First, there is the initial investment required to develop a baseline technology. Then, there's the challenge of putting that technology into a physical car, whether it be a pre-existing model or a brand new prototype.
That's only the beginning.
Only certain areas of the country allow AV testing on their roads, and they require extensive permits and permissions.
All of these roadblocks are time-consuming, but they are also necessary to ensure that autonomous vehicles are not deployed prematurely, and that all of the proper precautionary measures are in place. Imagine if an issue like Samsung's exploding phones happened with self-driving cars.
Until now, the project had been kept entirely under wraps -- as author Alexis C. Madrigal describes. The software used is called Carcraft -- a play on the massive multiplayer online game World of Warcraft. The "secret base," complete with real-world road architecture, is located in the Central Valley of California and is named Castle.
"Waymo has never unveiled this system before," writes Madrigal. "The miles they drive on regular roads show them areas where they need extra practice. They carve the spaces they need into the earth at Castle, which lets them run thousands of different scenarios in situ. And in both kinds of real-world testing, their cars capture enough data to create full digital recreations at any point in the future. In that virtual space, they can unhitch from the limits of real life and create thousands of variations of any single scenario, and then run a digital car through all of them. As the driving software improves, it's downloaded back into the physical cars, which can drive more and harder miles, and the loop begins again."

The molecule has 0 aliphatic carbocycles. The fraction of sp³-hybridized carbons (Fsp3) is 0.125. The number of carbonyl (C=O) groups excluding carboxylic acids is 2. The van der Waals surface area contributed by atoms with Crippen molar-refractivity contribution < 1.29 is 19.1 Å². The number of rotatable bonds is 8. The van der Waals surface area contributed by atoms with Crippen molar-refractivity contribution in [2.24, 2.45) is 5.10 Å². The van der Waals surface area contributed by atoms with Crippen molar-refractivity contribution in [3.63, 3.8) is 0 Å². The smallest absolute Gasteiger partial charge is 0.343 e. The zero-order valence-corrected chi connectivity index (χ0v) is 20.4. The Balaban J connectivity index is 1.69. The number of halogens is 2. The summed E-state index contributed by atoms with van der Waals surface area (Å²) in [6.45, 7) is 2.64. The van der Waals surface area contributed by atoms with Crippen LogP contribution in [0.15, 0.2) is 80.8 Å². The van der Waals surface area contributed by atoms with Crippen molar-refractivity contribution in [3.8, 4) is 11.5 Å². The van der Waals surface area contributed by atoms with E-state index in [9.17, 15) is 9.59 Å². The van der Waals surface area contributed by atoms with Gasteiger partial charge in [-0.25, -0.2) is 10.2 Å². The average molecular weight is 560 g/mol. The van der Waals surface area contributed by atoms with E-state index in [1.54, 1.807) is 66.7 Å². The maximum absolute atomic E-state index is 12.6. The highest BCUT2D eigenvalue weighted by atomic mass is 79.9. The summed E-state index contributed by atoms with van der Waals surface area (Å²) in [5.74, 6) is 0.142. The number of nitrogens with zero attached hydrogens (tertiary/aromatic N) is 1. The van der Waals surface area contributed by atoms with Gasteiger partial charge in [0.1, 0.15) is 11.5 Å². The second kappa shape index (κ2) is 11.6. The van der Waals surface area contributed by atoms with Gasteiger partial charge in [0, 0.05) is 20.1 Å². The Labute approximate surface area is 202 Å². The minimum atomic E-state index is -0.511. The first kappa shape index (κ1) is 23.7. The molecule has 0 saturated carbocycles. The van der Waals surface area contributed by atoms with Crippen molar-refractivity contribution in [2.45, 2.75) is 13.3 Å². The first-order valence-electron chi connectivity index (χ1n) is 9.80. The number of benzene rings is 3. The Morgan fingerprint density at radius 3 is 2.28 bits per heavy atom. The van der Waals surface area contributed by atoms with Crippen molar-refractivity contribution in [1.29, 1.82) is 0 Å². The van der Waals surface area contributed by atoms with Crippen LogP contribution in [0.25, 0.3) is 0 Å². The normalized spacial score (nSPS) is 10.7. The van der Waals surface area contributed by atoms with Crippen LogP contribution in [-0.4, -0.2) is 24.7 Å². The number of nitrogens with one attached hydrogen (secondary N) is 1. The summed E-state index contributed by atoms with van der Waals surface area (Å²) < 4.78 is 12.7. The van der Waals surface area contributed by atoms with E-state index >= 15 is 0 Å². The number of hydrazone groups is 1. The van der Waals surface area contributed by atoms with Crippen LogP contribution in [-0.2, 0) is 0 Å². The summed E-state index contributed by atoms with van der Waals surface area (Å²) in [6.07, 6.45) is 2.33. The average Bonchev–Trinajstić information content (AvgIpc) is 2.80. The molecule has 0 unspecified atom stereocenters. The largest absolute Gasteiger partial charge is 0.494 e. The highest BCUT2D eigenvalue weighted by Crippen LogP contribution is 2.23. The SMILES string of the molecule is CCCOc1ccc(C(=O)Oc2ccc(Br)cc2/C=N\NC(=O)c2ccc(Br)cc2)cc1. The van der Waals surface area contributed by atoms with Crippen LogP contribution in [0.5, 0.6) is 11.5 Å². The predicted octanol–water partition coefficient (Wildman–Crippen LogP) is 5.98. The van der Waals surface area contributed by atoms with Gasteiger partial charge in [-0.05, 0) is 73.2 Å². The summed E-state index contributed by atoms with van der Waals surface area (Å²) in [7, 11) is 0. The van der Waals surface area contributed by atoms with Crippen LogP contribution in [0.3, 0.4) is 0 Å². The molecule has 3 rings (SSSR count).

A key word there is "thousands."
To track a single scenario thousands of times on a physical road would take an unfeasible amount of time, and adding variables to those situations would multiply that already unreasonable amount of time by an order of magnitude.
By using computer simulations, engineers can test self-driving cars over and over, providing an invaluable element of repetition--and the clarity that comes with it -- to their operations. It also helps save money on physical prototypes, meaning Waymo can reinvest that money back into software development until they're ready to produce hardware at scale.
Perhaps most critical is that neither the tests in the physical world nor the ones that take place virtually exist in a vacuum.
Instead, both inform one another in every sense of the word, and create a feedback loop of learning that is accelerating Waymo's technological development at an incredible rate.
If other AV developers are doing the same thing, they may be eager to pull back the curtain soon for fear of giving investors the impression that they've fallen behind. If other AV developers aren't doing the same thing, they should probably start today.